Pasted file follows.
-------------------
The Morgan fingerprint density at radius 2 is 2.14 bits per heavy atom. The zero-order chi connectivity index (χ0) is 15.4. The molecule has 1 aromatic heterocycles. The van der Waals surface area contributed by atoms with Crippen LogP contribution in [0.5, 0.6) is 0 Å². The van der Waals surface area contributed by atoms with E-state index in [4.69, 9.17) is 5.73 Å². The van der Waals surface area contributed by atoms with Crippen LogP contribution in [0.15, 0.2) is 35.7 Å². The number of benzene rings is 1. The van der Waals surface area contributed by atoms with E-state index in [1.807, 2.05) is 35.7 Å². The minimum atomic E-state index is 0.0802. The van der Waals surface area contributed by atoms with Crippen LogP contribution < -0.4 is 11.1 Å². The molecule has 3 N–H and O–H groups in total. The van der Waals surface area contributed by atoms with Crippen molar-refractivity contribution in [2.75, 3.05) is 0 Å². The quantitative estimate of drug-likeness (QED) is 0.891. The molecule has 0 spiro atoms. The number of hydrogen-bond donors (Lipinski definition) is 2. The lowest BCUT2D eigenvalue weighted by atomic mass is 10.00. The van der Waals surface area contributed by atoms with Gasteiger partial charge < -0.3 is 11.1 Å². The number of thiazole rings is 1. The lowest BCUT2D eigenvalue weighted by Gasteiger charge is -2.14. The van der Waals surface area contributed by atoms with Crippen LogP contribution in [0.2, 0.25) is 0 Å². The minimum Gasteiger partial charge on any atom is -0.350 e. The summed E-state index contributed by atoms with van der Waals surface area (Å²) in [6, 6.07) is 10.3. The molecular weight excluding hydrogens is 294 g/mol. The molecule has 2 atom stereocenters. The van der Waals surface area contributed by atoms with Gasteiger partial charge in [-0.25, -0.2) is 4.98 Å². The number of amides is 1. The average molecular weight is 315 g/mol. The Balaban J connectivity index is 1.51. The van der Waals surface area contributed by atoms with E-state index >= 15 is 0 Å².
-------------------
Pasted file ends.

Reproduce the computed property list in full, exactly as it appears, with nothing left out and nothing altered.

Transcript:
The Morgan fingerprint density at radius 2 is 2.14 bits per heavy atom. The zero-order chi connectivity index (χ0) is 15.4. The molecule has 1 aromatic heterocycles. The van der Waals surface area contributed by atoms with Crippen LogP contribution in [0.5, 0.6) is 0 Å². The van der Waals surface area contributed by atoms with E-state index in [4.69, 9.17) is 5.73 Å². The van der Waals surface area contributed by atoms with Crippen LogP contribution in [0.15, 0.2) is 35.7 Å². The number of benzene rings is 1. The van der Waals surface area contributed by atoms with E-state index in [1.807, 2.05) is 35.7 Å². The minimum atomic E-state index is 0.0802. The van der Waals surface area contributed by atoms with Crippen LogP contribution < -0.4 is 11.1 Å². The molecule has 3 N–H and O–H groups in total. The van der Waals surface area contributed by atoms with Crippen molar-refractivity contribution in [2.75, 3.05) is 0 Å². The quantitative estimate of drug-likeness (QED) is 0.891. The molecule has 0 spiro atoms. The number of hydrogen-bond donors (Lipinski definition) is 2. The lowest BCUT2D eigenvalue weighted by atomic mass is 10.00. The van der Waals surface area contributed by atoms with Gasteiger partial charge < -0.3 is 11.1 Å². The number of thiazole rings is 1. The lowest BCUT2D eigenvalue weighted by Gasteiger charge is -2.14. The van der Waals surface area contributed by atoms with Crippen LogP contribution in [0.2, 0.25) is 0 Å². The minimum Gasteiger partial charge on any atom is -0.350 e. The summed E-state index contributed by atoms with van der Waals surface area (Å²) in [6, 6.07) is 10.3. The molecular weight excluding hydrogens is 294 g/mol. The molecule has 2 atom stereocenters. The van der Waals surface area contributed by atoms with Gasteiger partial charge in [-0.25, -0.2) is 4.98 Å². The number of amides is 1. The average molecular weight is 315 g/mol. The Balaban J connectivity index is 1.51. The van der Waals surface area contributed by atoms with E-state index >= 15 is 0 Å².